In 2019, squirrels were designated a non-native invasive species. “For that reason, it’s actually illegal to release a squirrel that you’ve caught,” says Hugh Fearnley-Whittingstall, the chef and broadcaster who first cooked squirrel on telly 30 years ago, for his first show A Cook on the Wild Side. Doing so was controversial: “One headline said something like: ‘Fury as TV chef kills Tufty to eat,’” he recalls.

This cuts straight to the heart of the matter – there is no great appetite for culling squirrels, let alone eating them, because “it’s hard not to think that they’re incredibly cute”, as Fearnley-Whittingstall puts it. “One of the things that makes them super-cute is that they’ve got hands. Rabbits are not that ‘handy’, but if you see a squirrel picking up a nut and nibbling it, it’s straight out of Ice Age.”

‘It’s hard not to think that they’re incredibly cute’ … Hugh Fearnley-Whittingstall. Photograph: Jeff Gilbert/Rex/Shutterstock
‘It’s hard not to think that they’re incredibly cute’ … Hugh Fearnley-Whittingstall. Photograph: Jeff Gilbert/Rex/Shutterstock

Yes, they are enthusiasts, they are adaptable and they are good at everything. The urban ones will take food straight from your hand. During lockdown, I took my daughter to the park to feed them; one time, we ran out of nuts and took Doritos instead. They were fine with that.

Their eating habits are not especially cute – “They eat birds, small rodents, each other; they’re omnivores,” Silby says – yet squirrels have this halo of Disney adorableness, which leaves organisations that think of themselves as stewards of the environment in a bind. “Members and stakeholders don’t want to see anything done to anything,” says Winters. One council for which Silby works should have a wildlife animal management policy, but doesn’t. He says this is “because of people’s perceptions of this fluffy animal. They don’t want to be seen to be nasty.”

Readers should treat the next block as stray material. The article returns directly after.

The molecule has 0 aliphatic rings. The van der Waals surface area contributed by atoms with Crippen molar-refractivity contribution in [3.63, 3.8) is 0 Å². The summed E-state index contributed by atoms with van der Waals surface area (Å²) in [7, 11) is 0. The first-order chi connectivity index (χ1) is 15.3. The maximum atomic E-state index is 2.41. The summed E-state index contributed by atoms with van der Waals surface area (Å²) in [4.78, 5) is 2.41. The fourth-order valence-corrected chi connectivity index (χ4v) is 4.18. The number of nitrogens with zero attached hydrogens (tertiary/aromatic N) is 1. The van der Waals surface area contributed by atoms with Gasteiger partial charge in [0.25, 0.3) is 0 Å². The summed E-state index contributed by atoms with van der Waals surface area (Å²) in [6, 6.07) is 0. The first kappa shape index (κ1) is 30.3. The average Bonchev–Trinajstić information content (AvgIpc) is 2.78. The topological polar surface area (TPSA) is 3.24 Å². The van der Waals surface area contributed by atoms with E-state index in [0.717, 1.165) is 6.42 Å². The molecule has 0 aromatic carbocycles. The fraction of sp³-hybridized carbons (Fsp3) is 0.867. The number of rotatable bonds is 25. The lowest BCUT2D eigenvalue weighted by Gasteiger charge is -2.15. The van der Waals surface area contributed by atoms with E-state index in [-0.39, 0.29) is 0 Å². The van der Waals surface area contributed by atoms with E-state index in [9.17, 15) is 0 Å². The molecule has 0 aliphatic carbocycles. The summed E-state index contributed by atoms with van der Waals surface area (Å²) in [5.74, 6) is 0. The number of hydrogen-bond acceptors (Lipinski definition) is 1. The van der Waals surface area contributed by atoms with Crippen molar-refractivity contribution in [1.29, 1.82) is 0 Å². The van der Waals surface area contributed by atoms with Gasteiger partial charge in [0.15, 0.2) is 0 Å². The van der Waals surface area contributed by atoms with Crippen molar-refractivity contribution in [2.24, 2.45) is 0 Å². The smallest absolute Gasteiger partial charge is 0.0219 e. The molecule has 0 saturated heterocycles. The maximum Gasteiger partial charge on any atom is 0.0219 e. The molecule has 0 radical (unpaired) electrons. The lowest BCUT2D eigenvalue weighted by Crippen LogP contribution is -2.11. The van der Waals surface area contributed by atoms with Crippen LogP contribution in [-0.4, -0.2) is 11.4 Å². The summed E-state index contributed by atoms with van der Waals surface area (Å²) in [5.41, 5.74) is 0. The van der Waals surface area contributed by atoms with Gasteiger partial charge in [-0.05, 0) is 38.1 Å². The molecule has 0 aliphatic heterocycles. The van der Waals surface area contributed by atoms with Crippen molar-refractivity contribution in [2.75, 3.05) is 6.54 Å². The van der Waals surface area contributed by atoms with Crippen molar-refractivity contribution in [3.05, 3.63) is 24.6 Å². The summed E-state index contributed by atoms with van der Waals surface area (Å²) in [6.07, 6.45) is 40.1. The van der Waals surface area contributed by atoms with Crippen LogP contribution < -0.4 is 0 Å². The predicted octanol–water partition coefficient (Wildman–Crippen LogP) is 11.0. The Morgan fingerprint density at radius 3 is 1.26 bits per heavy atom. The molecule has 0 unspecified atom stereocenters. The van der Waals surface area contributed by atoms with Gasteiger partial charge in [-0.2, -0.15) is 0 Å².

As far as Doran is concerned, it is very simple: live and let live – and stop calling them vermin. “What’s your definition of vermin? If it’s someone who pollutes the environment, then human beings are the biggest vermin on the planet.” She is challenging the 2019 invasive species legislation; a judicial review is pending.

The three big charges against squirrels are house invasions, displacement of the native red squirrel and damage to trees. When Andrew, 47, noticed a squirrel in residence in his Edinburgh loft, he was equanimous about it. “I don’t think they could make anything fall down unless they acted in concert, or brought in a beaver, but I would prefer them in a tree,” he says. He solved it by blocking the holes in his loft – the advice is to do this mid-morning or mid-afternoon, when they are likely to be out foraging. One person who wishes to remain anonymous ousted a squirrel family by putting a speaker in the attic and playing loud, discordant music.

In an ideal world, squatting squirrels would leave with a bit of encouragement, but this doesn’t always work. An array of traps is available, but be aware that if you capture a grey squirrel alive you are legally obliged to kill it or have it killed, since it is an offence to release one into the wild.

The grey versus red argument is vexed – Doran says it is “a myth”. The British subspecies of red squirrel had all but died out before the grey squirrel, from the US, or the Scandinavian red squirrel were introduced in the 19th century. “The Scandinavian reds interbred with the few remaining native squirrels, so the red squirrels you see now are not native squirrels. Both greys and reds are introduced species, but the greys are a better fit,” Doran says. She puts the greys’ pariah status down to academic fashion: sometimes it is in vogue to bring animals and plants from one continent to another to see what happens; sometimes the native is deemed superior.

Winters is adamant that it is because grey squirrels don’t belong that they interact so badly with the environment: “As with a lot of invasive species, you put something where they shouldn’t be and they do very well, thank you very much.” Of course, it is possible for a native species to be a giant pain in the neck, too. Roe deer, whose numbers are higher post-Covid than at any time since the middle ages, also devastate young trees.